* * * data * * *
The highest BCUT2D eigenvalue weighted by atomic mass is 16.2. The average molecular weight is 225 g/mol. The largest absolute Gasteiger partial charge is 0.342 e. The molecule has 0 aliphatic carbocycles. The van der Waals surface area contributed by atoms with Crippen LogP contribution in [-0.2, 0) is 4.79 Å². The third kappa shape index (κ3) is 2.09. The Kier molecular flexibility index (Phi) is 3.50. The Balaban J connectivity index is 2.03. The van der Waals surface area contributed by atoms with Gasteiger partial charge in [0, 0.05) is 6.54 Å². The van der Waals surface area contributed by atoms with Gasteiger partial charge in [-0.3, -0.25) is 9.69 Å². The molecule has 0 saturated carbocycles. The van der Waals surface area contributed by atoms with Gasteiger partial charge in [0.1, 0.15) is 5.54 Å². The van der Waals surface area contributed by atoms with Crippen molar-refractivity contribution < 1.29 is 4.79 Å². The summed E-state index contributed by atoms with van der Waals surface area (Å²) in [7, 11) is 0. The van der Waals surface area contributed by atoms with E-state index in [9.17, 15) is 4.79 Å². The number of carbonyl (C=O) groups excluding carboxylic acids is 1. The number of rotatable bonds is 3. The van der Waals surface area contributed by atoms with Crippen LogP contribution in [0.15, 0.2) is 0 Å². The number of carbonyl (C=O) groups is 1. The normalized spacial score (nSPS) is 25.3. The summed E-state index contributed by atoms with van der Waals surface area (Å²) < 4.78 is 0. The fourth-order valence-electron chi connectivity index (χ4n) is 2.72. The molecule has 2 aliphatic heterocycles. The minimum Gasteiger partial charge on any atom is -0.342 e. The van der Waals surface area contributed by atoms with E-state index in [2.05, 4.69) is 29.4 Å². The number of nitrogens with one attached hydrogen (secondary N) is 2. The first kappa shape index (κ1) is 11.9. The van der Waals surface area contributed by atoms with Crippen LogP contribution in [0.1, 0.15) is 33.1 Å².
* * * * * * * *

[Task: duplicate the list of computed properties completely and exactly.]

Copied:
The highest BCUT2D eigenvalue weighted by atomic mass is 16.2. The average molecular weight is 225 g/mol. The largest absolute Gasteiger partial charge is 0.342 e. The molecule has 0 aliphatic carbocycles. The van der Waals surface area contributed by atoms with Crippen LogP contribution in [-0.2, 0) is 4.79 Å². The third kappa shape index (κ3) is 2.09. The Kier molecular flexibility index (Phi) is 3.50. The Balaban J connectivity index is 2.03. The van der Waals surface area contributed by atoms with Gasteiger partial charge in [0, 0.05) is 6.54 Å². The van der Waals surface area contributed by atoms with Gasteiger partial charge in [-0.3, -0.25) is 9.69 Å². The molecule has 0 saturated carbocycles. The van der Waals surface area contributed by atoms with Gasteiger partial charge in [0.1, 0.15) is 5.54 Å². The van der Waals surface area contributed by atoms with Crippen molar-refractivity contribution < 1.29 is 4.79 Å². The summed E-state index contributed by atoms with van der Waals surface area (Å²) in [7, 11) is 0. The van der Waals surface area contributed by atoms with E-state index in [9.17, 15) is 4.79 Å². The number of carbonyl (C=O) groups excluding carboxylic acids is 1. The number of rotatable bonds is 3. The van der Waals surface area contributed by atoms with Crippen LogP contribution in [0.15, 0.2) is 0 Å². The number of carbonyl (C=O) groups is 1. The normalized spacial score (nSPS) is 25.3. The summed E-state index contributed by atoms with van der Waals surface area (Å²) < 4.78 is 0. The fourth-order valence-electron chi connectivity index (χ4n) is 2.72. The molecule has 2 aliphatic heterocycles. The minimum Gasteiger partial charge on any atom is -0.342 e. The van der Waals surface area contributed by atoms with E-state index in [2.05, 4.69) is 29.4 Å². The number of nitrogens with one attached hydrogen (secondary N) is 2. The first kappa shape index (κ1) is 11.9. The van der Waals surface area contributed by atoms with Crippen LogP contribution in [0.1, 0.15) is 33.1 Å².